英国《金融时报》刘励和(Justine Lau)香港、王明(Mure Dickie)北京报道
中国第二大移动运营商中国联通(China Unicom)、固话集团中国电信(China Telecom)和中国网通(China Netcom)在香港复牌首日股价均大幅下挫。在人们期待已久的行业重组方案揭晓前，这三家公司的股票于5月23日停牌。
大和研究所(Daiwa Institute of Research)驻香港的分析师Marvin Lo表示：“重组方案出台前，这些股票的股价飞涨了许多。现在，投资者急于获利回吐。”
中国移动(China Mobile)自收购未上市的规模较小的固话运营商中国铁通(China Tietong)、由此启动重组以来，股价也大幅下跌。按订户数量计算，中国移动是世界上最大的移动运营商。
The three Chinese telecoms operators most affected by a state-ordered sectoral shake-up saw their combined market capitalisation fall HK$117bn (US$15bn), or 13 per cent, yesterday as investors took profits and fretted over future competition.
Shares in China Unicom, the country’s number two wireless operator, and in fixed-line groups China Telecom and China Netcmo all slumped in their first day of trade in Hong Kong since being suspended on May 23 ahead of the unveiling of the long-awaited industry restructuring.
The declines came as analysts forecast the end of the recent rally which has been fuelled by speculation about the reorganisation, which Beijing hopes will create three powerful operators each able to compete in both wireless and fixed-line services.
“The stocks surged a lot before the announcement and investors are keen to take profit now,” said Marvin Lo, an analyst at Daiwa Institute of Research in Hong Kong.
Shares in China Mobile, the world’s largest wireless operator by subscribers, have also slumped since it kicked off the restructuring with the acquisition of minor unlisted fixed-line rival China Tietong.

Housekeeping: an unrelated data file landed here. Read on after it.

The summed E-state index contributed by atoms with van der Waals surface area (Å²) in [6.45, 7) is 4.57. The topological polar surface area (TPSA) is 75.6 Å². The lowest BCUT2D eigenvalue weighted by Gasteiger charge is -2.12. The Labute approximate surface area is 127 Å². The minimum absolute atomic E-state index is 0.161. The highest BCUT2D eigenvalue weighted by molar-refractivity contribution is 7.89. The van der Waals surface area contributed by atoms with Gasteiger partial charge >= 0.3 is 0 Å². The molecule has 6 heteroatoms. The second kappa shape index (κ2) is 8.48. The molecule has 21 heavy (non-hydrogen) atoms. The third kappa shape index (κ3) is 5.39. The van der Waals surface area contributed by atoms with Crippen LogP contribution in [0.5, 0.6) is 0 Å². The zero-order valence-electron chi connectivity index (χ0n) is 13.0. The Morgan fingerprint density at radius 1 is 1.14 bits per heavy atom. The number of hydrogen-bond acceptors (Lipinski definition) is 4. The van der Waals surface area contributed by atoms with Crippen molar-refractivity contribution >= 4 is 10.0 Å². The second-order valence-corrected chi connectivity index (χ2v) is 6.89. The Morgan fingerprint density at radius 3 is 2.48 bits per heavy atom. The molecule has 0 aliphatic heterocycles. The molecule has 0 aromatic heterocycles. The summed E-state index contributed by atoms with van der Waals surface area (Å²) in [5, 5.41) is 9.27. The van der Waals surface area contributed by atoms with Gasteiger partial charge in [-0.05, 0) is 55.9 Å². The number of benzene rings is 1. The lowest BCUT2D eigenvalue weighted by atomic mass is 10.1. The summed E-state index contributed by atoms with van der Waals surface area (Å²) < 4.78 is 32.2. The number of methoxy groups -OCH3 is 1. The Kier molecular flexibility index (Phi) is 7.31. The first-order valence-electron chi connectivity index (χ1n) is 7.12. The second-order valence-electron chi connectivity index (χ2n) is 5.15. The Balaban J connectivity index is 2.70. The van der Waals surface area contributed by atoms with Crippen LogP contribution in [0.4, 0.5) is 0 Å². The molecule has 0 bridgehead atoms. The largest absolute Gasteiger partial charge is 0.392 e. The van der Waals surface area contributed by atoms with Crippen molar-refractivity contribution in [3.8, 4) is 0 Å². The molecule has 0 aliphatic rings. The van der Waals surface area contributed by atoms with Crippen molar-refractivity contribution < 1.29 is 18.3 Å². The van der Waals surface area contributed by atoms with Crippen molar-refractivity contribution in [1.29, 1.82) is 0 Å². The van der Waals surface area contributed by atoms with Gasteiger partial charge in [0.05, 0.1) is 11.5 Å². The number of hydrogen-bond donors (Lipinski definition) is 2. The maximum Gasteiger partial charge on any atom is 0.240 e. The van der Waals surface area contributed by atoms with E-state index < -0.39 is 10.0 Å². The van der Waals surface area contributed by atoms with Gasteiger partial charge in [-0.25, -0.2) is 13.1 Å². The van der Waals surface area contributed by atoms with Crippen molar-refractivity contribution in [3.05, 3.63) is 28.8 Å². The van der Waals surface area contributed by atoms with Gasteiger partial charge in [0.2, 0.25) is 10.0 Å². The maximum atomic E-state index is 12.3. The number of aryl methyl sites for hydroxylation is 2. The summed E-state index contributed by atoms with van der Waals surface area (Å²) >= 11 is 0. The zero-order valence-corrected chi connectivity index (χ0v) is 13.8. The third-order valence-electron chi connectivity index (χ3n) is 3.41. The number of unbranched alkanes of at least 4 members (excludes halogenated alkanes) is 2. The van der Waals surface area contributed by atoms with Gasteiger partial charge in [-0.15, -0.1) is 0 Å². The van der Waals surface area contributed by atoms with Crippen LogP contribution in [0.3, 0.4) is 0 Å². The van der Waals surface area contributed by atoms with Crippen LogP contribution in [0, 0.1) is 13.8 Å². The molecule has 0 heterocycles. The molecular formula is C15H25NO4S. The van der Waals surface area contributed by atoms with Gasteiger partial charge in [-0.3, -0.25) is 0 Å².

Mobile fell 2.6 per cent to HK$115 in Hong Kong yesterday.
The fortunes of China’s publicly-listed but state-controlled telecommunication companies have long been dependent on the various decisions of the nation’s notoriously opaque industry regulators.
In recent years, investors have often traded heavily on speculation about industry restructuring and the prospects for the introduction of “third-generation” wireless services.
While the restructuring was broadly in line with market expectations, yesterday’s declines suggest an amount of growing concern about the implications of the government’s desire to cultivate more potent competition for China Mobile, the domestic market’s runaway leader.
Under the restructuring Telecom has agreed to pay a hefty Rmb110bn ($15.8bn) to buy a wireless business from Unicom.
Unicom, which retains another wireless network based on different technology, is acquiring Netcom in an all-share deal that values Netcom at approximately HK$186bn.
Beijing has promised to introduce “asymmetric regulation” that will help Telecom and the new Unicom to compete with Mobile, which has 70 per cent of current mobile subscribers.